Soil types, Drainage, Losses from soil, Phosphorus fertilizers, Leaching, Western Australia
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At least 90 per cent of the phosphorus entering the Peel-Harvey estuarine system comes from land cleared for agriculture, most of it from the coastal plain. These soils are naturally deficient on phosphorus and sulfur and this is supplied in superphosphate, which contains about 10 per cent phosphorus and 1 percent sulphur.
However, rain leaches some of this applied phosphorus from the land into drains and rivers which flow into the estuary. In 1981, farmers in the Harvey River-Mayfields Drain catchment lost the equivalent of 1,300 tonnes of superphosphate into the estuary. Between them they have in effect spent $120,000 to fertilise a crop of blue-green algae in the estuary.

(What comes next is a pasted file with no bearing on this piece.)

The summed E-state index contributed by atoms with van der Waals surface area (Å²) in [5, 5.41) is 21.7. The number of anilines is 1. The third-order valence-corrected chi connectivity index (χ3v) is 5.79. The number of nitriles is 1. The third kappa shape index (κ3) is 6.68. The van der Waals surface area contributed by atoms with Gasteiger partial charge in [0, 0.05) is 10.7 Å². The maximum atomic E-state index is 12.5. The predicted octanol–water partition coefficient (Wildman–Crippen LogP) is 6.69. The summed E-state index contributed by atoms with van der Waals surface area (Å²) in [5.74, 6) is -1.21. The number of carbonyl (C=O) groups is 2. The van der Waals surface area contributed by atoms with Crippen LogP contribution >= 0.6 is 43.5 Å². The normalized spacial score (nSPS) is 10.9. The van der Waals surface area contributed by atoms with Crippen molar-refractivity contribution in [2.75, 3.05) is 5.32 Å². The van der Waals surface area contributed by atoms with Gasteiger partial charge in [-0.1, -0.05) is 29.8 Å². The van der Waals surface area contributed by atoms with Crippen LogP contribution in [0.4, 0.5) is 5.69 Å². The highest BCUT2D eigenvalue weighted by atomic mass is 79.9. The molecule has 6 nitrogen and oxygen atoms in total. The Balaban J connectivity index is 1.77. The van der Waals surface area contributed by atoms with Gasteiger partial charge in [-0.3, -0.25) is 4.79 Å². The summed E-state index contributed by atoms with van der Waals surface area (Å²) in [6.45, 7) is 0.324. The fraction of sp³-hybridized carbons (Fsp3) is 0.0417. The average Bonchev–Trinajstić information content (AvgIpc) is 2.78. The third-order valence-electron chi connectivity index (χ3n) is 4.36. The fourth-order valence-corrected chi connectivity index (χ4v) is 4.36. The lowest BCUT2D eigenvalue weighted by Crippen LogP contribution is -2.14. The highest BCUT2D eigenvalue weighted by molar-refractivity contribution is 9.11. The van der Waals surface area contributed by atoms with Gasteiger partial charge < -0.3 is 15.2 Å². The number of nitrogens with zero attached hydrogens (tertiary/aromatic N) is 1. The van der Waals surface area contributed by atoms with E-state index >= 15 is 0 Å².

The amount of phosphorus lost from the land depends on a number of factors. They include the nature of the soils and the type of farming; the amount of land cleared and the effectiveness of drainage from it:and the amount and kind of fertiliser used and whether it is applied before, during or following winter rain.
Bettenay, Eric and Schofield, N. J.
"Soil types and drainage,"
Journal of the Department of Agriculture, Western Australia, Series 4: Vol. 25
, Article 4.
Available at: https://researchlibrary.agric.wa.gov.au/journal_agriculture4/vol25/iss3/4